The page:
The embodied rhetoric of recruit training in the United States Marine Corps

UNCG Author/Contributor (non-UNCG co-authors, if there are any, appear on document)
Rachel Lynne Bowman (Creator)
The University of North Carolina at Greensboro (UNCG )
Web Site:
Stephen Yarbrough

Abstract: In order to win wars, the United States Marine Corps must perform the highly difficult task of training recruits to kill when and whom they should in combat. This training is not primarily a matter of skills, but a matter of promoting an attitude that will facilitate strategic--not indiscriminate--killing. In shaping recruits, the Corps must not strip their agency away entirely, since they need Marines who can think clearly and quickly in the fog of combat, but they must mitigate those parts of recruits' agency that would keep them from killing when and whom they should. Using rhetoric that falls between coercion and suggestion, therefore, they persuade recruits to become part of the body of the Marine Corps and to take on a Marine ethos that is neither too aggressive nor too restrained. Through critiques of such concepts as bodily persuasion, agency, understandings of cause and effect, and the rhetorical situation, my analysis uses complexity theory and neuroscience along with rhetorical scholarship to explain how the Corps uses knowledge of recruits' physical perceptual systems to persuade them to adopt the Marine ethos.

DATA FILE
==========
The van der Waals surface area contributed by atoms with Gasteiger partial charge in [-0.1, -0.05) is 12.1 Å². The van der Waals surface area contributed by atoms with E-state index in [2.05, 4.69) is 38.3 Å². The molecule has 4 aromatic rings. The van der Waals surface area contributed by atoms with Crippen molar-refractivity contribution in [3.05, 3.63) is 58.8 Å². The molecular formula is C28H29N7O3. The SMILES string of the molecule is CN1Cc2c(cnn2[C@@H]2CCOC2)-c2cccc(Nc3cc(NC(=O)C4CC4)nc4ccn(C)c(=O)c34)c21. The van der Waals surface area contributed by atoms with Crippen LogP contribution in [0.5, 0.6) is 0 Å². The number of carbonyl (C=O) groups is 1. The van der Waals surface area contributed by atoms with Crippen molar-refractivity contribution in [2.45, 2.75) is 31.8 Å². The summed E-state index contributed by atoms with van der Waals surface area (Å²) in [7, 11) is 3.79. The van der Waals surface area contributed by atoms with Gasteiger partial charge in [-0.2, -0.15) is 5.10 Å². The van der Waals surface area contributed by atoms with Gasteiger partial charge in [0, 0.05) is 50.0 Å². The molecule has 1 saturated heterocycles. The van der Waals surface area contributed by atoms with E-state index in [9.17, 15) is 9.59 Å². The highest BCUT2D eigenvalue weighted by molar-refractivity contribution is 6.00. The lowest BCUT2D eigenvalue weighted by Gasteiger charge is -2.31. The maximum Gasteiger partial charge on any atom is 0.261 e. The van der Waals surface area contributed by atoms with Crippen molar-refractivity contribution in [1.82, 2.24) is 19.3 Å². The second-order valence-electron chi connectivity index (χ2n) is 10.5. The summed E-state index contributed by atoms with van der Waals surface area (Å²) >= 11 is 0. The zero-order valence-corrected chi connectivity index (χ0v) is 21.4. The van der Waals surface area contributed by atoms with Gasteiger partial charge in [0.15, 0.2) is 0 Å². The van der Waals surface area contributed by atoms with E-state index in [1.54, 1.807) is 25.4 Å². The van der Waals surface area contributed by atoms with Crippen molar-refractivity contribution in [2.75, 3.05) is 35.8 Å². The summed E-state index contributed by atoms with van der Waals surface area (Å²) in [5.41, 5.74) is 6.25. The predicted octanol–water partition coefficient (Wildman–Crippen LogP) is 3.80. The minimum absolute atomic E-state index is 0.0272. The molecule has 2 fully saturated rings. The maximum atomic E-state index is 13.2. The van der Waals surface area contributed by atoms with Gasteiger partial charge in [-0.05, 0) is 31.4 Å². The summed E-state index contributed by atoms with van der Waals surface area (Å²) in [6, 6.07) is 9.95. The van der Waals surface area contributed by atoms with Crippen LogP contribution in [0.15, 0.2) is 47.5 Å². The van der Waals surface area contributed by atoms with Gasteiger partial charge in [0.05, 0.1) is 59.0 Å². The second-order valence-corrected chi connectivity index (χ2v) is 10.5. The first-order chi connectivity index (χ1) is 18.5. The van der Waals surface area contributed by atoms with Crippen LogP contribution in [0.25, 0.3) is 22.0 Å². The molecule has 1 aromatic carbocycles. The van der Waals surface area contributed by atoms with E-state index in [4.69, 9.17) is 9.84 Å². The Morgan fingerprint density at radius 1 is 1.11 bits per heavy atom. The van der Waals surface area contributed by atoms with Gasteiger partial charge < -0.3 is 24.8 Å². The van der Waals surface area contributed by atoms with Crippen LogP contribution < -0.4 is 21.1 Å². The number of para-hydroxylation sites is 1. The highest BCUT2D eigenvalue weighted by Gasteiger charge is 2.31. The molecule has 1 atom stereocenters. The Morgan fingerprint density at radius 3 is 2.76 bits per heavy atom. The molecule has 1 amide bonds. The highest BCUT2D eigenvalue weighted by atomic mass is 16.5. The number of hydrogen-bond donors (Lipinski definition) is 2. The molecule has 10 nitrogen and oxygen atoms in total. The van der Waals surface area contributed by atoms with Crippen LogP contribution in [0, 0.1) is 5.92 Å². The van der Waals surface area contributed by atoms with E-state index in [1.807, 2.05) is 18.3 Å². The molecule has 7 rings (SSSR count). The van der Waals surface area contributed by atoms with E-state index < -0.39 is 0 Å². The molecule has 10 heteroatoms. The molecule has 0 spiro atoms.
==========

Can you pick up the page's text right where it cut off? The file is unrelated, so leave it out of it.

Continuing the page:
Additional Information

Language: English
Date: 2015
Agency, Complexity theory, Embodiment, Marines, Military training, Neuroscience
United States. Marine Corps
Marines $z United States $x Psychology
Marines $x Training of $z United States
Military education $z United States

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